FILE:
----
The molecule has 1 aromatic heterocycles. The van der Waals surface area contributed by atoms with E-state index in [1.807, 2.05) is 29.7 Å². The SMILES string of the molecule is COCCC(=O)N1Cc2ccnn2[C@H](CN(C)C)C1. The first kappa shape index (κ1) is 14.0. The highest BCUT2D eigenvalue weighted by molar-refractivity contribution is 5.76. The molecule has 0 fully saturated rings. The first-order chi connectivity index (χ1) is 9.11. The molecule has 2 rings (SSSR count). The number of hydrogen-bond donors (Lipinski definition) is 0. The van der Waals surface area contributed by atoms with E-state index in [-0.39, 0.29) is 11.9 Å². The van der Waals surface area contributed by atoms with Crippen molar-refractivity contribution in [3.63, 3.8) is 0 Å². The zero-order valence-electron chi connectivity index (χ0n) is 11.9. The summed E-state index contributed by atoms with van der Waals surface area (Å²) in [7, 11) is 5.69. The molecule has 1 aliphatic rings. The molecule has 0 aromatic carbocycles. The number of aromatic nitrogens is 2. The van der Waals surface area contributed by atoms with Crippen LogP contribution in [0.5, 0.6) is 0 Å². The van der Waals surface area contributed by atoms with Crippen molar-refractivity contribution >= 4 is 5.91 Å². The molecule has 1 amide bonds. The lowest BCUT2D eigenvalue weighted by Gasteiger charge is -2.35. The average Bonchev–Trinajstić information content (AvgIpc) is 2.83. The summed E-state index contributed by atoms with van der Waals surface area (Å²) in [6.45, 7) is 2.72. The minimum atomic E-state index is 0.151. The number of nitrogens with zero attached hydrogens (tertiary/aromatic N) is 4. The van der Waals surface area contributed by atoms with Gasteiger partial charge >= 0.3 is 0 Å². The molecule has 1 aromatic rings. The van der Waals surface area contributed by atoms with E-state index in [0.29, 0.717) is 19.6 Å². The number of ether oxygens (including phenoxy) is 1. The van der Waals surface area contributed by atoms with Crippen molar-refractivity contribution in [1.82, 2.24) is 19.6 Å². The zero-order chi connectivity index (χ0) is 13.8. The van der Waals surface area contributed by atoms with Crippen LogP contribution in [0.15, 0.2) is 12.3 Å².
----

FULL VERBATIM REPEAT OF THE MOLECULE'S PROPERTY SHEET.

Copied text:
The molecule has 1 aromatic heterocycles. The van der Waals surface area contributed by atoms with E-state index in [1.807, 2.05) is 29.7 Å². The SMILES string of the molecule is COCCC(=O)N1Cc2ccnn2[C@H](CN(C)C)C1. The first kappa shape index (κ1) is 14.0. The highest BCUT2D eigenvalue weighted by molar-refractivity contribution is 5.76. The molecule has 0 fully saturated rings. The first-order chi connectivity index (χ1) is 9.11. The molecule has 2 rings (SSSR count). The number of hydrogen-bond donors (Lipinski definition) is 0. The van der Waals surface area contributed by atoms with E-state index in [-0.39, 0.29) is 11.9 Å². The van der Waals surface area contributed by atoms with Crippen molar-refractivity contribution in [3.63, 3.8) is 0 Å². The zero-order valence-electron chi connectivity index (χ0n) is 11.9. The summed E-state index contributed by atoms with van der Waals surface area (Å²) in [7, 11) is 5.69. The molecule has 1 aliphatic rings. The molecule has 0 aromatic carbocycles. The number of aromatic nitrogens is 2. The van der Waals surface area contributed by atoms with Crippen LogP contribution in [0.5, 0.6) is 0 Å². The van der Waals surface area contributed by atoms with Crippen molar-refractivity contribution >= 4 is 5.91 Å². The molecule has 1 amide bonds. The lowest BCUT2D eigenvalue weighted by Gasteiger charge is -2.35. The average Bonchev–Trinajstić information content (AvgIpc) is 2.83. The summed E-state index contributed by atoms with van der Waals surface area (Å²) in [6.45, 7) is 2.72. The minimum atomic E-state index is 0.151. The number of nitrogens with zero attached hydrogens (tertiary/aromatic N) is 4. The van der Waals surface area contributed by atoms with Gasteiger partial charge >= 0.3 is 0 Å². The molecule has 1 aromatic rings. The van der Waals surface area contributed by atoms with E-state index in [0.29, 0.717) is 19.6 Å². The number of ether oxygens (including phenoxy) is 1. The van der Waals surface area contributed by atoms with Crippen molar-refractivity contribution in [1.82, 2.24) is 19.6 Å². The zero-order chi connectivity index (χ0) is 13.8. The van der Waals surface area contributed by atoms with Crippen LogP contribution in [0.15, 0.2) is 12.3 Å².